H3R Clean Agents
  • INDUSTRY SELF-REGULATION
    1
    What Is Industry Doing About Halon Use?

    When the environmental effects of Halon became known, industrial users of Halon and fire protection professionals worked together to limit Halon use and emissions. Through changes in standards and specifications, industry has virtually eliminated its use of Halon for testing and training purposes. Historically, testing and training has been responsible for the majority of Halon emissions. Many companies have also implemented programs to reduce false discharges due to human error and equipment failure. Safety training and awareness programs in conjunction with advances in detection and control systems have contributed greatly to reduction in emissions. Many organizations that continue to rely on Halon systems for fire protection have instituted programs to identify their most critical needs. Halons that can be removed from non-critical or obsolete facilities are then recovered for use in more critical applications.

    2
    The Halon Alternatives Research Corporation (HARC)

    The Halon Alternatives Research Corporation (HARC) is a non-profit trade association formed in 1989 to promote the development and approval of environmentally acceptable Halon alternatives. HARC was formed to focus efforts for finding suitable alternatives for the Halons used in fire fighting and it has developed a unique, cooperative working relationship with government agencies concerned with the Halon/CFC issue. It is also the major industry association providing information to the user community on Halon-related issues. HARC has facilitated and encouraged the involvement of the fire protection community in environmentally responsible activities, including:

    • Coordinated development of an Industry Code of Practice for the best use of recycled Halon.
    • Assisted in development of EPA Public Education Brochures.
    • Sponsored major conferences on aviation fire safety and alternative technologies.
    • Sponsored workshop on toxicological issues related to halocarbon replacements.
    • Sponsored research on Halon bank management leading to the formation of the Halon Recycling Corporation (HRC).
    3
    The Halon Recycling Corporation (HRC)

    The Halon Recycling Corporation (HRC) is a voluntary, non-profit trade association formed by concerned Halon users and the fire protection industry to support the goals of the environmental community and the United States Environmental Protection Agency (EPA). Its function is to assist users of Halon fire fighting chemicals to redeploy the existing bank of Halons from applications where alternatives are feasible to those unique situations that still require Halons. HRC can assist you in selling your Halons, or help you to find Halons to keep your critical systems functional. HRC will also keep you informed about changes in international and domestic regulations that can impact continued Halon use.

    HRC has developed an ethical code of practice for reclaimers of Halon. This Code of Practice has been developed to provide an assurance to the public that HRC Enrolled Sellers engaged in the business of Halon recycling and recovery operate in a manner that promotes safe and environmentally responsible Halon reclamation. HRC has the following missions:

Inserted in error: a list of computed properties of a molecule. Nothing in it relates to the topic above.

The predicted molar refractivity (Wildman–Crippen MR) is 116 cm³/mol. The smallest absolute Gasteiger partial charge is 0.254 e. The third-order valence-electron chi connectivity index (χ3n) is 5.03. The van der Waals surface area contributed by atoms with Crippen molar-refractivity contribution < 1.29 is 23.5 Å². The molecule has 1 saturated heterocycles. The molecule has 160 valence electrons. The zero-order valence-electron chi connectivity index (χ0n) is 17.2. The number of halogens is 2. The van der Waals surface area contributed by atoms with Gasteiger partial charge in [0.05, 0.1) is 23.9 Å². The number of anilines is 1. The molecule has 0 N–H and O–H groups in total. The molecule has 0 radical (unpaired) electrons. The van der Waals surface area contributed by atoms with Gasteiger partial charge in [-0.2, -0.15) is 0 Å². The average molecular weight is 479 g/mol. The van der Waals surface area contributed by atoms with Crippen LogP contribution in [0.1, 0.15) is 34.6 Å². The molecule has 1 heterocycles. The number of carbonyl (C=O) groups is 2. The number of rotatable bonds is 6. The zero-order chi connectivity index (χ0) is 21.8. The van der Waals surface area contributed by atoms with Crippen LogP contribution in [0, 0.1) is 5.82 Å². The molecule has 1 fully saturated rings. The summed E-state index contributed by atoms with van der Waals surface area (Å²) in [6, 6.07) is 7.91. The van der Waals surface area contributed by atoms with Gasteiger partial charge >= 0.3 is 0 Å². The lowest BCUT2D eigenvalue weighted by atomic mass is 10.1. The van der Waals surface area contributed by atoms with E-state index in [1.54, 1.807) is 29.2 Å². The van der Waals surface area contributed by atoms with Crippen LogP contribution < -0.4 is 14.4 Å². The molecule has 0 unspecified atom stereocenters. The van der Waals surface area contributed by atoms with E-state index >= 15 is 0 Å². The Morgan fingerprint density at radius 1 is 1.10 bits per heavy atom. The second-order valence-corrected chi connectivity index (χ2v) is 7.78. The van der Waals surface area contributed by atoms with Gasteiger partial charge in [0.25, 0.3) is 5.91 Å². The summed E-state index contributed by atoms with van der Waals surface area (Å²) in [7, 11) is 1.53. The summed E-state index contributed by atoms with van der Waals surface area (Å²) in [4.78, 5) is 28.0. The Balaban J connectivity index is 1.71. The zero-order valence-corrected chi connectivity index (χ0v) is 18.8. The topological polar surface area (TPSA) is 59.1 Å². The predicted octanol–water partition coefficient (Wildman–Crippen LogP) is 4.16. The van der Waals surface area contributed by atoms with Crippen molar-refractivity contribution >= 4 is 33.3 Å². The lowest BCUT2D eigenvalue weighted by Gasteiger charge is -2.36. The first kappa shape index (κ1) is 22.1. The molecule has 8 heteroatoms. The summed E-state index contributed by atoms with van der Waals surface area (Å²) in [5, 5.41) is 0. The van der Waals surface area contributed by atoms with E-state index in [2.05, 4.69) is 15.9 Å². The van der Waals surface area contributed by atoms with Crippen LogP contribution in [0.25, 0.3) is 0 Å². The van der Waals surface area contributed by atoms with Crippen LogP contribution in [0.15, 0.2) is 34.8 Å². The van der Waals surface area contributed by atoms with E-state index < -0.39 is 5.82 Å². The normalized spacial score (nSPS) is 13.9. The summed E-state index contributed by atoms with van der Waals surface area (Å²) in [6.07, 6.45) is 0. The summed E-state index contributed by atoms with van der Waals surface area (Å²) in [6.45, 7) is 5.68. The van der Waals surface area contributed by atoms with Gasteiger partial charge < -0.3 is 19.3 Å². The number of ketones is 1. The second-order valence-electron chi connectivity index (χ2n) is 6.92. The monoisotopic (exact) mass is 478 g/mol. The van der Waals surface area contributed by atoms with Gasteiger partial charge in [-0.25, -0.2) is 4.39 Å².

• Facilitate Halon Recycling - HRC acts as a facilitating organization for the recycling of Halon 1211 and 1301 by providing information services to match companies that have excess Halons with those companies that need the fire fighting agents for critical uses.
    • Determine Critical Use - HRC provides guidelines and procedures for a self determination of critical Halon use. HRC also provides an independent review and critical use certification if requested.
    • Information Clearinghouse - HRC acts as an information clearinghouse by providing accurate, up-to-date information on all issues related to Halon recycling.
    • Recycling "Umbrella" Organization - HRC serves as the umbrella organization for Halon recycling in the United States. HRC acts as the contact point both nationally and internationally for U.S. Halon recycling and banking, and also serves as the focal point for industry/government interaction on Halon recycling issues.
    • Recycling Advocacy Organization - HRC represents the interests of Halon reclaimers and critical users of recycled Halon, including the preparation of comments on proposed recycling and import regulations and support for market-based approaches to controlling emissions.
    4
    HFC Emissions Estimating Program (HEEP)

    The HFC Emissions Estimating Program (HEEP) is a vehicle to simply, economically and accurately determine annually the quantities of HFCs (and perfluorocarbons, or PFCs) that are discharged to the atmosphere when used for fire protection purposes. A prime motivation to implement HEEP derives from the fire protection industry's Voluntary Code of Practice (VCOP). The VCOP had its inception in 1999 and was adopted in 2001 by the segment of the fire protection industry that employs HFCs as alternatives to Halons. In developing the VCOP it became quickly apparent that merely stating a goal to limit emissions of fluorocarbons in fire protection applications would have little meaning if there was not a means to quantify emissions. The HEEP program was launched in 2002 as a means of collecting and reporting emissions data in a manner that was both informative and considerate of industry needs for confidentiality. HEEP provides a format to help industry minimize emissions by setting benchmarks, by providing the incentives to make improvements to current standards and practices, by documenting the industry's commitment to safety and responsible use, and by providing data to support these substitutes for Halon systems. Click here to view 2005 HEEP Report on 2002 and 2003 Data Collection.